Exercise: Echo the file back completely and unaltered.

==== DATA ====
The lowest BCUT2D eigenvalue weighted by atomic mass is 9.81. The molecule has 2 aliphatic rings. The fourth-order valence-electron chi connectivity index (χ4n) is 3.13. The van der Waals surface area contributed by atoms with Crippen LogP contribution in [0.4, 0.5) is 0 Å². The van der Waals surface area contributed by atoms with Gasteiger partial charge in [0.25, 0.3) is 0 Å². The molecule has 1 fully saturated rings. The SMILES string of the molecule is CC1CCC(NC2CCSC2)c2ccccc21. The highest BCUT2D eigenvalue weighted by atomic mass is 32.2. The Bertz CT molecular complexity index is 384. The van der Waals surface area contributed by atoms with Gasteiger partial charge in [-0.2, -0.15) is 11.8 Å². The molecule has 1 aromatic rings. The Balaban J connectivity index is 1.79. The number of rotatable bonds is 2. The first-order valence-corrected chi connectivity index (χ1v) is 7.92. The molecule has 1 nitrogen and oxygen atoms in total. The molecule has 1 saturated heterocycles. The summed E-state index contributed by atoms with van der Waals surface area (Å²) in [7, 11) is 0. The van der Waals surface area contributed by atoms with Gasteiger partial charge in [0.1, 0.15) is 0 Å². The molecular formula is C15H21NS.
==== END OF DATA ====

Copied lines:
The lowest BCUT2D eigenvalue weighted by atomic mass is 9.81. The molecule has 2 aliphatic rings. The fourth-order valence-electron chi connectivity index (χ4n) is 3.13. The van der Waals surface area contributed by atoms with Crippen LogP contribution in [0.4, 0.5) is 0 Å². The van der Waals surface area contributed by atoms with Gasteiger partial charge in [0.25, 0.3) is 0 Å². The molecule has 1 fully saturated rings. The SMILES string of the molecule is CC1CCC(NC2CCSC2)c2ccccc21. The highest BCUT2D eigenvalue weighted by atomic mass is 32.2. The Bertz CT molecular complexity index is 384. The van der Waals surface area contributed by atoms with Gasteiger partial charge in [-0.2, -0.15) is 11.8 Å². The molecule has 1 aromatic rings. The Balaban J connectivity index is 1.79. The number of rotatable bonds is 2. The first-order valence-corrected chi connectivity index (χ1v) is 7.92. The molecule has 1 nitrogen and oxygen atoms in total. The molecule has 1 saturated heterocycles. The summed E-state index contributed by atoms with van der Waals surface area (Å²) in [7, 11) is 0. The van der Waals surface area contributed by atoms with Gasteiger partial charge in [0.1, 0.15) is 0 Å². The molecular formula is C15H21NS.